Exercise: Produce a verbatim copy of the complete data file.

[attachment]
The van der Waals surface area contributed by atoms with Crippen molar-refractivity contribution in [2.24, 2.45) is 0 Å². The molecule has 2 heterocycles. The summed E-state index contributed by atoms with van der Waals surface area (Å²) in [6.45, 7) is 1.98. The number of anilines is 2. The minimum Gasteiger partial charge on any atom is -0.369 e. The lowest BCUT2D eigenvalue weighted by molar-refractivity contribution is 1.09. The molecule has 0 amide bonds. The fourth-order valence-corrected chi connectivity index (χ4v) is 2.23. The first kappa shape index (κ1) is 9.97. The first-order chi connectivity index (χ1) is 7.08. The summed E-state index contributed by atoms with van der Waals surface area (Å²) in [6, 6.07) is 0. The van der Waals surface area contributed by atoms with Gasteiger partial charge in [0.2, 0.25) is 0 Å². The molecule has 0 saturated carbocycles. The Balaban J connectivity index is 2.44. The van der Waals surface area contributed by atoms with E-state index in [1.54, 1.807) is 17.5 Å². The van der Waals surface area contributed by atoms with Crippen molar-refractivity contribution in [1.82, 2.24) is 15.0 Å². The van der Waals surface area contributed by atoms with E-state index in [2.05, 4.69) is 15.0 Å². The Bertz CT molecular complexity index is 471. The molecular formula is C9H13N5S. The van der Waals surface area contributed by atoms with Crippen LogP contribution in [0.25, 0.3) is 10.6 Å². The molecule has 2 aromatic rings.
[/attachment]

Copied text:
The van der Waals surface area contributed by atoms with Crippen molar-refractivity contribution in [2.24, 2.45) is 0 Å². The molecule has 2 heterocycles. The summed E-state index contributed by atoms with van der Waals surface area (Å²) in [6.45, 7) is 1.98. The number of anilines is 2. The minimum Gasteiger partial charge on any atom is -0.369 e. The lowest BCUT2D eigenvalue weighted by molar-refractivity contribution is 1.09. The molecule has 0 amide bonds. The fourth-order valence-corrected chi connectivity index (χ4v) is 2.23. The first kappa shape index (κ1) is 9.97. The first-order chi connectivity index (χ1) is 7.08. The summed E-state index contributed by atoms with van der Waals surface area (Å²) in [6, 6.07) is 0. The van der Waals surface area contributed by atoms with Gasteiger partial charge in [0.2, 0.25) is 0 Å². The molecule has 0 saturated carbocycles. The Balaban J connectivity index is 2.44. The van der Waals surface area contributed by atoms with E-state index in [1.54, 1.807) is 17.5 Å². The van der Waals surface area contributed by atoms with Crippen molar-refractivity contribution in [1.82, 2.24) is 15.0 Å². The van der Waals surface area contributed by atoms with E-state index in [2.05, 4.69) is 15.0 Å². The Bertz CT molecular complexity index is 471. The molecular formula is C9H13N5S. The van der Waals surface area contributed by atoms with Crippen LogP contribution in [0.25, 0.3) is 10.6 Å². The molecule has 2 aromatic rings.